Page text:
The Drunkard And His Wife

fairy-tale
Today is the birthday of Jean de La Fontaine, who “was a famous French fabulist and one of the most widely read French poets of the 17th century. He is known above all for his Fables, which provided a model for subsequent fabulists across Europe and numerous alternative versions in France, and in French regional languages.” One of his fables is called “The Drunkard and His Wife.” It’s an odd little story about a wife who came up with a novel cure for her husband’s drinking. Why it hasn’t caught on is anybody’s guess.

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This is a modern translation, done by Craig Hill for “The Complete Fables of La Fontaine: A New Translation in Verse.”

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Just for fun, here’s an earlier version from 1886, translated by Walter Thornbury, and with an illustration by Gustave Doré:

FABLE LIII.

THE DRUNKARD AND HIS WIFE.

Each one’s his faults, to which he still holds fast,
And neither shame nor fear can cure the man;
‘Tis apropos of this (my usual plan),
I give a story, for example, from the past.
A follower of Bacchus hurt his purse,
His health, his mind, and still grew each day worse;
Such people, ere they’ve run one-half their course,
Drain all their fortune for their mad expenses.
One day this fellow, by the wine o’erthrown,
Had in a bottle left his senses;
[Pg 168]His shrewd wife shut him all alone
In a dark tomb, till the dull fume
Might from his brains evaporate.
He woke and found the place all gloom,
A shroud upon him cold and damp,
Upon the pall a funeral lamp.
“What’s this?” said he; “my wife’s a widow, then!”
On that the wife, dressed like a Fury, came,
Mask’d, and with voice disguised, into the den,
And brought the wretched sot, in hopes to tame,
Some boiling gruel fit for Lucifer.
The sot no longer doubted he was dead—
A citizen of Pluto’s—could he err?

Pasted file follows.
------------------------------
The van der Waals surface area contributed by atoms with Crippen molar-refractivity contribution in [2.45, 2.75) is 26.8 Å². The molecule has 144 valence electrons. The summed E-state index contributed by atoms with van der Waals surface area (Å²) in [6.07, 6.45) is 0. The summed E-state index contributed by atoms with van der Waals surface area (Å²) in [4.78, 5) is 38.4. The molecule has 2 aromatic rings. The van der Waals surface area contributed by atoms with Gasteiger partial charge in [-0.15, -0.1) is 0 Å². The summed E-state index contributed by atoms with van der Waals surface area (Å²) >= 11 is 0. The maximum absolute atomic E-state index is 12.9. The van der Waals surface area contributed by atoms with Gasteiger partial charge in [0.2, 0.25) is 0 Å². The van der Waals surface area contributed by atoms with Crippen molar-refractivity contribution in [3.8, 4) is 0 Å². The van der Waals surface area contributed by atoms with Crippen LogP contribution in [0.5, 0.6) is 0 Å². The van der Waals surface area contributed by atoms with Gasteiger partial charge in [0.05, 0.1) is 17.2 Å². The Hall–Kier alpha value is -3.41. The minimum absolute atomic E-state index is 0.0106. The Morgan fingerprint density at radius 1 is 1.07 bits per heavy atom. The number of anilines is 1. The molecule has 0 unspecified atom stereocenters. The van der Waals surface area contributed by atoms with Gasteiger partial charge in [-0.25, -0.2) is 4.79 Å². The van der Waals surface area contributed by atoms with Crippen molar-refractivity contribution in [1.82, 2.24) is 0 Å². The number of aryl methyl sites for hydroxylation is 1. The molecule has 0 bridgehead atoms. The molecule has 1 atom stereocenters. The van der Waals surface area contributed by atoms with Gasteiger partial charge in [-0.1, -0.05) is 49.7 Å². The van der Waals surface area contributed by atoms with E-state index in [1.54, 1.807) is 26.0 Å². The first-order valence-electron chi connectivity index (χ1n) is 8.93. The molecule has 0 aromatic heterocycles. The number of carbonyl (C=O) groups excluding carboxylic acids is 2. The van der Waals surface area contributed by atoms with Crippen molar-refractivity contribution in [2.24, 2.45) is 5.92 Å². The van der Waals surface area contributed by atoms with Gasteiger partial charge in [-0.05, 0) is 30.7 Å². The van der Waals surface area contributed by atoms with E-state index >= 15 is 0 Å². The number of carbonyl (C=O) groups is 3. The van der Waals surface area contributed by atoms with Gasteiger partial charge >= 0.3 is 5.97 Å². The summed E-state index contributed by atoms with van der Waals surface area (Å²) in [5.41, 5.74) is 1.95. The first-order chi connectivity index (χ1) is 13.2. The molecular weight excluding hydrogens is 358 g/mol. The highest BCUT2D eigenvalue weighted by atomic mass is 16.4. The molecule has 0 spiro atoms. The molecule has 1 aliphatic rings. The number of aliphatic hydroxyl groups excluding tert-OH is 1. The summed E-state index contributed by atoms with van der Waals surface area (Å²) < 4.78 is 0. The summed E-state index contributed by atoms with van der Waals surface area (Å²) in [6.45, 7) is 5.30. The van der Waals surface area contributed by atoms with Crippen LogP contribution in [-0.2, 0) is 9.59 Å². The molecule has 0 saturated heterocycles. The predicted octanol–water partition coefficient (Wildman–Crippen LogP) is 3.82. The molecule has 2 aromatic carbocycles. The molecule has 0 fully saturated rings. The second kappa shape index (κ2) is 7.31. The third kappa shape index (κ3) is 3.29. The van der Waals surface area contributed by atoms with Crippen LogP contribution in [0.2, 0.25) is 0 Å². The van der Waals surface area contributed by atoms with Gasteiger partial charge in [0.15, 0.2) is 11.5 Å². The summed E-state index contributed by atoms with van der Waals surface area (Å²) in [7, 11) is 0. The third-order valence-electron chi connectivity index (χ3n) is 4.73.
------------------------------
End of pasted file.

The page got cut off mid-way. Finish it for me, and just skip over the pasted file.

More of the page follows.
“And who are you?” unto the ghost he said.
“I’m Satan’s steward,” said the wife, “and serve the food
For those within this black and dismal place.”
The sot replied, with comical grimace,
Not taking any time to think,
“And don’t you also bring the drink?”

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And here’s one more translation of the fable:

Each has his fault, to which he clings
In spite of shame or fear.
This apophthegm a story brings,
To make its truth more clear.
A sot had lost health, mind, and purse;
And, truly, for that matter,
Sots mostly lose the latter
Ere running half their course.
When wine, one day, of wit had fill’d the room,
His wife inclosed him in a spacious tomb.
There did the fumes evaporate
At leisure from his drowsy pate.
When he awoke, he found
His body wrapp’d around
With grave-clothes, chill and damp,
Beneath a dim sepulchral lamp.
‘How’s this? My wife a widow sad?’
He cried, ‘and I a ghost? Dead? dead?’
Thereat his spouse, with snaky hair,
And robes like those the Furies wear,
With voice to fit the realms below,
Brought boiling caudle to his bier –
For Lucifer the proper cheer;
By which her husband came to know –
For he had heard of those three ladies –
Himself a citizen of Hades.
‘What may your office be?’
The phantom question’d he.
‘I’m server up of Pluto’s meat,
And bring his guests the same to eat.’
‘Well,’ says the sot, not taking time to think,
‘And don’t you bring us anything to drink?’

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